themcglynn.com

07 Jan

Still unconvinced about the TPP? Unsure that NAFTA was awful?

dk

Still unconvinced about the TPP? Unsure that NAFTA was awful? This just happened. (Important update)

By flitedocnm

Keystone pipeline company files NAFTA lawsuit

The company behind the Keystone XL pipeline has filed a legal challenge to its rejection, contending that President Barack Obama violated the North American Free Trade Agreement in killing the project…

In its challenge under NAFTA, TransCanada seeks monetary damages that could number in the billions for what it alleges is an “arbitrary” rejection by the White House, that was made more for symbolic value to bolster Obama’s fight against climate change.

Got that? Monetary damages could be “in the billions”.

Investor State Attacks like this are a fundamental part of the Investor-State Dispute Settlement (ISDS) provisions of trade agreements like NAFTA and the Trans-Pacific Partnership (TPP). If anything, the TPP gives even more power to corporations to sue for loss of projected future earnings for things like limitations imposed by environmental concerns.

Public Citizen:

…A major goal of U.S. multinational corporations for the TPP is to impose on more countries a set of extreme foreign investor privileges and rights and their private enforcement through the notorious “investor-state” system. This system allows foreign corporations to challenge before international tribunals national environmental, land use, health and other laws and regulations that apply to domestic and foreign firms alike. Outrageously, this regime elevates individual corporations and investors to equal standing with each TPP signatory country’s government – and above all of us citizens. This regime empowers corporations to skirt national courts and sue our governments before tribunals of private sector lawyers operating under UN and World Bank rules to demand taxpayer compensation for domestic regulatory policies that investors believe diminish their “expected future profits.” Many of these regulatory policies are designed for environmental protection. For example, in 2012, the U.S. Lone Pine company launched a $250 million NAFTA investor-state case against a Canadian ban on fracking.

If a corporation “wins,” the taxpayers of the “losing” country must foot the bill. Over $400 million in compensation has already been paid out to corporations in a series of investor-state cases under NAFTA-style deals alone. This includes attacks on natural resource policies, toxics bans, zoning and permits, health and safety measures, and more. In fact, of the nearly $14 billion in the 15 claims now pending under NAFTA-style deals, all relate to environmental, financial, public health and transportation policy – not traditional trade issues. Governments have paid out over $3 billion to investors in investor-state disputes under U.S. FTAs and bilateral investment treaties (BITs) – over 85 percent of this related to oil, mining, gas, and other environmental and natural resource disputes…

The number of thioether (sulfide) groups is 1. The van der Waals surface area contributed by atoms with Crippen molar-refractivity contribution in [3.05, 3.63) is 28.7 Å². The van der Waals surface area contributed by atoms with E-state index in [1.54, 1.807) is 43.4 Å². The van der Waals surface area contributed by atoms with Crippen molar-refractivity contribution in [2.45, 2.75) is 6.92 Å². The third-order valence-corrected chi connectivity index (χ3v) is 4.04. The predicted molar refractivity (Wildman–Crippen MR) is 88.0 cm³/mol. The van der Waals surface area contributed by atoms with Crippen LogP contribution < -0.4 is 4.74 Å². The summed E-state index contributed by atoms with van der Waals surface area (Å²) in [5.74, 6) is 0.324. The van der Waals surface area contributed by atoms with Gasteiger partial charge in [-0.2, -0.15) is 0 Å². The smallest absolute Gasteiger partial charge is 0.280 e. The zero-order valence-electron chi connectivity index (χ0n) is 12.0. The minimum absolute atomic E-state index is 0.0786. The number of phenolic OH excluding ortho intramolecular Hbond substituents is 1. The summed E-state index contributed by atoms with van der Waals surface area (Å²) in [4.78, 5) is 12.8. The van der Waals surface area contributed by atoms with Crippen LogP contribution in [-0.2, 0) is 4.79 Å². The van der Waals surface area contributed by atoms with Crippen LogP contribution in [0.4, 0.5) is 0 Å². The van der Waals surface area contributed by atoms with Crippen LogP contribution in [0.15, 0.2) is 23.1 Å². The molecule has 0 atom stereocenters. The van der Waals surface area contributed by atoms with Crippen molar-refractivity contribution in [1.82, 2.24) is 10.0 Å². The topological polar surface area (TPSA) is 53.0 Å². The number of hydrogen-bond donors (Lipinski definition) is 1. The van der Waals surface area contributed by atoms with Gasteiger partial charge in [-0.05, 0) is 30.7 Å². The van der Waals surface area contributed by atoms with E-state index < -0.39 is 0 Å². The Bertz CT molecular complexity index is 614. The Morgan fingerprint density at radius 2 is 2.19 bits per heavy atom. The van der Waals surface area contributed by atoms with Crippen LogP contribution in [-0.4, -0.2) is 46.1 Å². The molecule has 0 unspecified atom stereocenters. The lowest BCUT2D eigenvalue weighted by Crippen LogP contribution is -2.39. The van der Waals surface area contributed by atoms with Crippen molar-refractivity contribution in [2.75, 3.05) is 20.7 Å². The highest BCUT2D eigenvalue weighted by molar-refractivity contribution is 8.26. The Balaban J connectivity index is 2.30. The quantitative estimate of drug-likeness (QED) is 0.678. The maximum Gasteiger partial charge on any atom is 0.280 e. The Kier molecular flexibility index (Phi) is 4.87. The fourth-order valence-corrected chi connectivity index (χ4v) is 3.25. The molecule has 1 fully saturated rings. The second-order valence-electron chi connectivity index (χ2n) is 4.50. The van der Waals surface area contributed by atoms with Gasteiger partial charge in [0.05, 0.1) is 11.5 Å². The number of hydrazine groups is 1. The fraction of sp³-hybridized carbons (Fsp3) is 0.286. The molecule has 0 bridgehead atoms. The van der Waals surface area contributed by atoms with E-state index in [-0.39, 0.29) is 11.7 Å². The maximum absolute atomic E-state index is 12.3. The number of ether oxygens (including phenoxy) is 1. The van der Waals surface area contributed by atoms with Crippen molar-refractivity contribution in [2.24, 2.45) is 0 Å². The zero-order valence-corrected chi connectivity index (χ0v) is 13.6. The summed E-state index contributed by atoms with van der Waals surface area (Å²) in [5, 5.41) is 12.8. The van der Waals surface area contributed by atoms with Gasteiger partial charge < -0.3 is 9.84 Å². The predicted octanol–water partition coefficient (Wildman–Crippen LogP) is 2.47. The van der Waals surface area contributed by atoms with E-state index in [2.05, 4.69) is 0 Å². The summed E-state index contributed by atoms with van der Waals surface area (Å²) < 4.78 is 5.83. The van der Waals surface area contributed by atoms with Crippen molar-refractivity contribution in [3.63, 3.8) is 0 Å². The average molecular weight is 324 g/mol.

Read on at the above link for a detailed description of “A review of just some of the outrageous anti-environment cases brought under this system [highlighting] the extreme peril of these radical investor privileges, and their investor-state private enforcement, being included in the TPP”.

Of course, the concerns about the TPP go far beyond its potentially devastating effect on environmental regulations.

But the 22nd anniversary of the implementation of NAFTA was just a few days ago. Here we are, almost a generation later, with a brand new example of the costs, both financial and environmental, of a neoliberal “trade” agreement, pushed by a Democratic President with the overwhelming support of Republicans, for the exclusive benefit of multi-national corporations.

Of our two Democratic candidates for the presidency, only one has shown a clear understanding of the very real devastating consequences of trade agreements that aren’t really about trade at all, but about protecting multi-national corporations and their profits. Bernie Sanders voted against NAFTA and other “free trade” agreements, and Bernie Sanders has been strongly opposed to the TPP from the outset. For Hillary Clinton, the TPP was the “gold standard” until a few days before the first Democratic Debate. **(Some of the other words Clinton used to describe the TPP before she left the State Department in 2013: “exciting,” “innovative,” “ambitious,” “groundbreaking,” “cutting-edge,” “high-quality” and “high-standard.”)* And after saying that the TPP “did not meet the high bar” she’d set, she made clear she would not work to promote opposition to the TPP amongst Democrats for the upcoming vote in Congress.

And as to opposition to the Keystone XL Pipeline?

**The McGlynn: Note-

In Australia in 2012, Clinton delivered remarks on the general topic of the U.S.-Australia relationship. Here’s everything she said about the TPP in that address, with the “gold standard” comment in bold.

“So it’s fair to say that our economies are entwined, and we need to keep upping our game both bilaterally and with partners across the region through agreements like the Trans-Pacific Partnership or TPP. Australia is a critical partner. This TPP sets the gold standard in trade agreements to open free, transparent, fair trade, the kind of environment that has the rule of law and a level playing field. And when negotiated, this agreement will cover 40 percent of the world’s total trade and build in strong protections for workers and the environment.”

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